Battling the ageing clock

Monday, September 23rd, 2019 00:00 |
Esther Wahome is in her mid-40s, yet she looks like she’s in her 30s. Photo/PD/COURTESY

Ann Nyathira

Ageing is normally treated as a problem to be solved. Indeed, the message continuously sold on billboards and the fashion and beauty industries on matter ageing is that it must be delayed by all means necessary.

Today though, there is a group of women who have refused to allow age and the process thereof to define them. However, you would be surprised they don’t look their age.

Take for instance, Esther Wahome, the Kuna Dawa hit-maker. The timeless beauty who is in her mid 40s laments she has a hard time convincing people about her age.

She has come to embrace and appreciate the journey of ageing like the proverbial fine wine.

Esther says she has never struggled with weight issues even after having babies. Her firstborn is in the university and her last born is nine years old. 

“I have a serious beauty regime that I have lived by for years. I normally cleanse and moisturise my skin twice a day, plus I have a half an hour exercise thrice a week.

The secret is to live life with compassion and kindness, be happy with who you are. Being happy is the most powerful beauty secret ever,” Esther says.

Veteran politician and nominated senator Beth Mugo is 80 years old, but you would be forgiven to think she is in her 50s. Media personality Julie Gichuru is 45, songstress Wahu is 39, Terryanne Chebet is 40.

Mature, not old

Joyce Gituro, a media personality does not look a day over 35 years, yet she has just three years under her sleeves before she hits the age that is dreaded by many women—the infamous 50 years. 

Joyce Gituro, 47, says her daughter, 25, is often mistaken for her sister. Photo/PD/COURTESY

 “I am 47 and I know I don’t look anything like that, in fact my daughter is 25 years and people think we are sisters.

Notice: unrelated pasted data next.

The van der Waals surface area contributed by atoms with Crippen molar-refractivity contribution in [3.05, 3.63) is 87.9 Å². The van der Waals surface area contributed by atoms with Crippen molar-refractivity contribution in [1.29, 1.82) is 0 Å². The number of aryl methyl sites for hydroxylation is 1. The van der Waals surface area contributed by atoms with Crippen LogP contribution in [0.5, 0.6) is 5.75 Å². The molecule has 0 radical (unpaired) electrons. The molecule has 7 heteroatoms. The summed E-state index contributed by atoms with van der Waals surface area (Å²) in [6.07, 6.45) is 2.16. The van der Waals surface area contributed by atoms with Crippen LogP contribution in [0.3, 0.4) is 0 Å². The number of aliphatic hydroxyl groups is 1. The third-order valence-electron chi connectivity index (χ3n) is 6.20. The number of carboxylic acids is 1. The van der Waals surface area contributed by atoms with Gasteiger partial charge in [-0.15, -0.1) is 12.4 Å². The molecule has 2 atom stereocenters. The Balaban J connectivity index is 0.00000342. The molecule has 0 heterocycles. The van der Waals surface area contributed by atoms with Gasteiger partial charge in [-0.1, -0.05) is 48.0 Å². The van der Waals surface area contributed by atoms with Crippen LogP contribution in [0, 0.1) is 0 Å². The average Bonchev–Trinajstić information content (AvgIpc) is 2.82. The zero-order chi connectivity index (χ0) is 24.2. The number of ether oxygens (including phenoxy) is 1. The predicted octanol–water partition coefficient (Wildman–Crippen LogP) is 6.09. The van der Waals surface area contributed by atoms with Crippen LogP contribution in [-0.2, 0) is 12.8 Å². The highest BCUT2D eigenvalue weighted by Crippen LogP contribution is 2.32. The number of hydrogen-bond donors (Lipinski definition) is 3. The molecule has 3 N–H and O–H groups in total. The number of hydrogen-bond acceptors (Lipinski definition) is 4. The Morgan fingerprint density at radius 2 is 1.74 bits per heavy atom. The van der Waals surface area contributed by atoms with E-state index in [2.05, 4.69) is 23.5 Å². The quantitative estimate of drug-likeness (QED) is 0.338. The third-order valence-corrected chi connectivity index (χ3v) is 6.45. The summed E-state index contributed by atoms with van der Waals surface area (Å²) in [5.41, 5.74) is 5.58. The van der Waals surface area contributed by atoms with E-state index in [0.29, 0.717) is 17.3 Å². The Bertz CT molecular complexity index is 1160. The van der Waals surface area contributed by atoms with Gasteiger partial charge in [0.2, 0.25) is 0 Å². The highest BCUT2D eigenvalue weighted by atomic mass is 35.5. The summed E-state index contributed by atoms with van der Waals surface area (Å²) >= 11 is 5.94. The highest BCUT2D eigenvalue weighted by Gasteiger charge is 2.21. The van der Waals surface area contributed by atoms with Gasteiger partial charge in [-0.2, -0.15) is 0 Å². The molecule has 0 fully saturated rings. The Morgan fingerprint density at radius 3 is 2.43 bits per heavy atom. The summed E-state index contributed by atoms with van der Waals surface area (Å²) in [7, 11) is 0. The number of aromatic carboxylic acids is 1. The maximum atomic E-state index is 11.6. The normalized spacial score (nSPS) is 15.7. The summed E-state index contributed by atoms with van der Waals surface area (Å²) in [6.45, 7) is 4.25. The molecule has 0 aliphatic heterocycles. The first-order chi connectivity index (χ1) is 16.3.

Ageing is a normal process, but you can age without losing the lively aspect of your life. It is our role as women to demystify ageing by not demonising the aging process. It is okay to be a 40 or 50 something year old woman and still look and feel young.

There is absolutely nothing wrong with that,” says Joyce. She insists though ageing is inevitable, one can still look young physically, mentally and emotionally.

While ageing itself is a biological process, Dr Gladys Nyachieo, a sociologist notes it is socially constructed, meaning the concept of age is understood differently by various groups and institutions and vary around the world.

Consequently, it may be hard to state that a person is old or not. “What it means to be “young” or “old” is socially constructed, every society has its definition of ageing, and is perceived differently around the world.

Therefore, sometimes it is hard to say you are old at such and such age,” explains Nyachieo.

 Joyce who has been in the media industry for almost two decades says she identifies herself as a mature woman.

“I’m at a prime age where I give back to the society because I come with a lot of experience. The older you get, the wiser you become.

Even at work, you gain a lot of experience on the job when you have been there for many years.

It is such an honour to be working in today’s world, mentoring and paving way for our future young women,” she says. 

Her secret? “Make sure whatever you consume is healthy both emotionally and physically. Do not forget to exercise, I work out four days a week, which includes a 5km jog,” says Joyce.

Dr Nyachieo says embracing a healthy lifestyle is key. This includes, quitting smoking, drinking in moderation, getting enough sleep, cutting saturated fat, hydrating, healthy eating and moderating what you eat, exercising and living a positive life.

Age determiners

However, researchers attribute ageing to telomeres. Telomeres are the protective tips at the end of each DNA strand and are indicative of cellular aging.

Longer telomeres are integral to cell replication and associated with longevity. The older you get, the shorter they grow.

Telomere length can be affected by things other than merely the number of years you’ve been around, including environmental toxins, the number of children a woman has, childhood trauma and stress.

A US study concluded that the cells of women who had experienced menopause speed up ageing processes by about six per cent.

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